Democracy in Iran: History and the Quest for Liberty

Democracy in Iran History and the Quest for Liberty Today Iran is once again in the headlines Reputed to be developing nuclear weapons the future of Iraq s next door neighbor is a matter of grave concern both for the stability of the region and for th

  • Title: Democracy in Iran: History and the Quest for Liberty
  • Author: Ali Gheissari Vali Nasr
  • ISBN: 9780195189674
  • Page: 113
  • Format: Hardcover
  • Today Iran is once again in the headlines Reputed to be developing nuclear weapons, the future of Iraq s next door neighbor is a matter of grave concern both for the stability of the region and for the safety of the global community President George W Bush labeled it part of the Axis of Evil, and rails against the country s authoritarian leadership Yet as Bush trumpeToday Iran is once again in the headlines Reputed to be developing nuclear weapons, the future of Iraq s next door neighbor is a matter of grave concern both for the stability of the region and for the safety of the global community President George W Bush labeled it part of the Axis of Evil, and rails against the country s authoritarian leadership Yet as Bush trumpets the spread of democracy throughout the Middle East, few note that Iran has one of the longest running experiences with democracy in the region In this book, Ali Gheissari and Vali Nasr look at the political history of Iran in the modern era, and offer an in depth analysis of the prospects for democracy to flourish there After having produced the only successful Islamist challenge to the state, a revolution, and an Islamic Republic, Iran is now poised to produce a genuine and indigenous democratic movement in the Muslim world Democracy in Iran is neither a sudden development nor a western import, Gheissari and Nasr argue The concept of democracy in Iran today may appear to be a reaction to authoritarianism, but it is an old idea with a complex history, one that is tightly interwoven with the main forces that have shaped Iranian society and politics, institutions, identities, and interests Indeed, the demand for democracy first surfaced in Iran a century ago at the end of the Qajar period, and helped produce Iran s surprisingly liberal first constitution in 1906 Gheissari and Nasr seek to understand why democracy failed to grow roots and lost ground to an autocratic Iranian state Why was democracy absent from the ideological debates of the 1960s and 1970s Most important, why has it now become a powerful social, political, and intellectual force How have modernization, social change, economic growth, and the experience of the revolution converged to make this possible Gheissari and Nasr trace the fortunes of the democratic ideal from the inchoate demands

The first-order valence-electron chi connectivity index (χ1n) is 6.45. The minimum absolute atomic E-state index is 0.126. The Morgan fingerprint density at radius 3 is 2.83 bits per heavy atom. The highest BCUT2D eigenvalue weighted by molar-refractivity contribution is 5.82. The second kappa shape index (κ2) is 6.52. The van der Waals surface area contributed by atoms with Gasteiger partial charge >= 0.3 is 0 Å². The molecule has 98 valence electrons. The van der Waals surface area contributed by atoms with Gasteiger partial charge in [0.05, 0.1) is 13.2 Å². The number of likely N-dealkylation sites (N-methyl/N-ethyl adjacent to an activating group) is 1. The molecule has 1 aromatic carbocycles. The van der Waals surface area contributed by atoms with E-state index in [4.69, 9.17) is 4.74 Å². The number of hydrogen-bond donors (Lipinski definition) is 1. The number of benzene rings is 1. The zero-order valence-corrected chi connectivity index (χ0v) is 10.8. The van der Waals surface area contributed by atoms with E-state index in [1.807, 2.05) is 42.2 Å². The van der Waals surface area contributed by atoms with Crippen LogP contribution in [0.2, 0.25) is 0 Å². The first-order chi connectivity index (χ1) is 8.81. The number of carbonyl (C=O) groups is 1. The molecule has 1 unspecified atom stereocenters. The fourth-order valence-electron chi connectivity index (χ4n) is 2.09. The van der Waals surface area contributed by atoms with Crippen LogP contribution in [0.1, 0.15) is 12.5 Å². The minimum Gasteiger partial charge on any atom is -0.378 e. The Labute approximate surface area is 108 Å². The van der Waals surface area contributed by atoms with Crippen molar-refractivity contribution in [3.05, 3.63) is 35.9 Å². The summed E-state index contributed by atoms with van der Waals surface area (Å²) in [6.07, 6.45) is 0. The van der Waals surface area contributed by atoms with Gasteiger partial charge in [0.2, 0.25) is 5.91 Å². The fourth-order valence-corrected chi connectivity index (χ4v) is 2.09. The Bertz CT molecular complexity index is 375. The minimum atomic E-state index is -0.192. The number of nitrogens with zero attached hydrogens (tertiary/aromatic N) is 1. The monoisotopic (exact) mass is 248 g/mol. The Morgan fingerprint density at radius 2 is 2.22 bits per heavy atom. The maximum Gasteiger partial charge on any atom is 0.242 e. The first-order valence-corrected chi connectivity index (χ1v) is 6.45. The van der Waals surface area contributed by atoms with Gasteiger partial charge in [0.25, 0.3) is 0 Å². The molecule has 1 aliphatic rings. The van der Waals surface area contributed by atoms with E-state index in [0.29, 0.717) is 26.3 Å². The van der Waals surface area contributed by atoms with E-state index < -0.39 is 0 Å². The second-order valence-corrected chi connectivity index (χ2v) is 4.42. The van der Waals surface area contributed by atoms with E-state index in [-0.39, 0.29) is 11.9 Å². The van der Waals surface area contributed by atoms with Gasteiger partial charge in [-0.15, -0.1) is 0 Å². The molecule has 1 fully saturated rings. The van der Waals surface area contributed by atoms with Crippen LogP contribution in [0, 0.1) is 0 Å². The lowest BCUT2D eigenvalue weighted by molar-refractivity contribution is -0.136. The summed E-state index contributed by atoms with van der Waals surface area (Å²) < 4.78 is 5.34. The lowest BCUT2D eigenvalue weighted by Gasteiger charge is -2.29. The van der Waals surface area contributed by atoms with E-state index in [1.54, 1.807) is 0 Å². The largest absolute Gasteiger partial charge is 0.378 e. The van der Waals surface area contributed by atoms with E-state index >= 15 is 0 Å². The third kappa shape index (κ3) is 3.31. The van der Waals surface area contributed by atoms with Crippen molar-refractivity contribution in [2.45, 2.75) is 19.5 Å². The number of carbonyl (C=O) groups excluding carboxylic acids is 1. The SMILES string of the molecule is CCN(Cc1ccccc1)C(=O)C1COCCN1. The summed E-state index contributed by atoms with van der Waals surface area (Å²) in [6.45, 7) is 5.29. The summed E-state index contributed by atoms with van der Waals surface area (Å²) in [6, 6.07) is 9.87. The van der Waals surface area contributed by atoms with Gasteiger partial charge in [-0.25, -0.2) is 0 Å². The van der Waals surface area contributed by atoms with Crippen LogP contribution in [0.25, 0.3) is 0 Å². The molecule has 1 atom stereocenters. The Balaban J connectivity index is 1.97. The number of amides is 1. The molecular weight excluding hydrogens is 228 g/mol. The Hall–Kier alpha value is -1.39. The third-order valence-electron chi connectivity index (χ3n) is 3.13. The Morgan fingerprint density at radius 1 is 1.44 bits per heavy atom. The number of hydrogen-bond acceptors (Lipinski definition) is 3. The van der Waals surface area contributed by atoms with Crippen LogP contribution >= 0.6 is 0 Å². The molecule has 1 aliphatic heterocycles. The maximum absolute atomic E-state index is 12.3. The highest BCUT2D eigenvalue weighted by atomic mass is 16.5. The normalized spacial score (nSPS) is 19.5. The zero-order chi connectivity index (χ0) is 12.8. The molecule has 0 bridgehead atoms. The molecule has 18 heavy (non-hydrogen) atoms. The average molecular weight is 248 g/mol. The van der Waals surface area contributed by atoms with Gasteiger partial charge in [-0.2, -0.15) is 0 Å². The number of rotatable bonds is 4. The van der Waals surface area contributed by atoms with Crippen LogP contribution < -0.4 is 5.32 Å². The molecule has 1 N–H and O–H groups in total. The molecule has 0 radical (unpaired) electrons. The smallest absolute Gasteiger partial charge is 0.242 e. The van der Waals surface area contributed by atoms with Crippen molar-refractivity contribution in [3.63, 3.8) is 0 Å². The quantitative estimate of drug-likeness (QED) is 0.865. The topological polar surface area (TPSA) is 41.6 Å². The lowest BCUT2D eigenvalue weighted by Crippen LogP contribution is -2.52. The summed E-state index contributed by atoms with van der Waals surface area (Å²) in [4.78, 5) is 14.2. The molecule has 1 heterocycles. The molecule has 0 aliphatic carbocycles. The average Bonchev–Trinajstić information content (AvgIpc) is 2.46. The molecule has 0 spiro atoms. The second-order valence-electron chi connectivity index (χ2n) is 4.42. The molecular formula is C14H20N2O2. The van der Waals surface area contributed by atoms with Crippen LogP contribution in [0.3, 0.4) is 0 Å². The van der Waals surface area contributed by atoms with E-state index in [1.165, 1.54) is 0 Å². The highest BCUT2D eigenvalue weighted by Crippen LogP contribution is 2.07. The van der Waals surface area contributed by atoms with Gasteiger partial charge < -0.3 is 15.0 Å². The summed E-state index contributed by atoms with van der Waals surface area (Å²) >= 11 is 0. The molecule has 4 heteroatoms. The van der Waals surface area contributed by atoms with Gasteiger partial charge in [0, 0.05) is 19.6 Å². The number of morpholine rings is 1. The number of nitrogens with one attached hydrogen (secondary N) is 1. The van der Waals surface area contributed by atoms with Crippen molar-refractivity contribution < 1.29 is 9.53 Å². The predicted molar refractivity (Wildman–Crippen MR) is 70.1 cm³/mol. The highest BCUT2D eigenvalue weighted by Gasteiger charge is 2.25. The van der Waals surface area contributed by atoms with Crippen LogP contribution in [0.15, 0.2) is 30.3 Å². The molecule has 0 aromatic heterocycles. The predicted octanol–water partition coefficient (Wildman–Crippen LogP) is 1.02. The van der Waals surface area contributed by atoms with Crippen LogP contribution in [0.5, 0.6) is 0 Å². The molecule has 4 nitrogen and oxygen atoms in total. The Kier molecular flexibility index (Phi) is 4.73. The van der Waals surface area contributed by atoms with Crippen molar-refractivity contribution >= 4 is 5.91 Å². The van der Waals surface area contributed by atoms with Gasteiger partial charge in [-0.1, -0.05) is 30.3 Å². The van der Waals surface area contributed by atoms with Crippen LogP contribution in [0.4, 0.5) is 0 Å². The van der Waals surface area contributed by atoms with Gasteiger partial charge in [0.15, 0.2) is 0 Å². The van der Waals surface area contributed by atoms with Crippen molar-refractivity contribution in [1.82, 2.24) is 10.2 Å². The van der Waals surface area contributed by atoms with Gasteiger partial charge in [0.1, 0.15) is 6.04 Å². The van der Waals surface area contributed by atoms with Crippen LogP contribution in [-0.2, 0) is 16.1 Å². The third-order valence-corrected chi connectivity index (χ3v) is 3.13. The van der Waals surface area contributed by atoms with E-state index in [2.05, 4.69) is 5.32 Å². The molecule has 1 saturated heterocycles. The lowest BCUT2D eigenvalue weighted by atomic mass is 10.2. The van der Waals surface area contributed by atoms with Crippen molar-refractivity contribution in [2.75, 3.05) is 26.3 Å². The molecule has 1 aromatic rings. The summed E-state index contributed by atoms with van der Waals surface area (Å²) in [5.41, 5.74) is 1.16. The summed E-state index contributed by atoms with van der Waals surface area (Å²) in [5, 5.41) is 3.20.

831 Comment

    • Rflutist says:

      This book is an extrordinary look at the history of Iran, from the Constitutional Revolution of 1906, through and including the election of Mahmoud Ahmadinejad in 2005."Democracy in Iran" picks up where "The Turban for the Crown" leaves off. The authors present a thorough academic and educated analysis of historical events in Iran. Yet they take it a step further by analyzing the philosophy, thought process, and politics of Iran's respective leaders and population at large. The text of the book [...]

    • Aditya says:

      The first things you notice about this book is that it is not an easy read. It is a seriously researched and well written book which chronicles the progress of 'democracy' in Iran. Being someone interested in geopolitics and history, it was a very educational book for me. From the revolution in early 20th century to the changes in early 21st century, you see a complete change in the way religion and the clergy class are related to the power structure; going from being at least partially dependen [...]

    • Jamie Collins says:

      Goddam, read Zacharies review of if DinI. As for me, I am not finishing this book before the LRC puts out an APB, and I won't bring it back. That's not a criticism. As has been pointed out, the book is well researched but is painfully pedantic and not for the casual geopolihistorical reader (yt). That said, Zachary makes valid points when he notes the authors democracy=rise of commercialism 21st century school of journalism style. Can I rate a book I don't finish?

    • Zachary says:

      Must be read with a grain of salt, as it's written by two "democracy means the rise of the middle class" political scientists who cite Huntington and Fukuyama without irony. With that said, I have found no more comprehensive treatment of Iranian political economy over the course of the 20th century. Unfortunately, this is what Dabashi's new book should've been, minus Gheissari & Nasr's repugnant politics.

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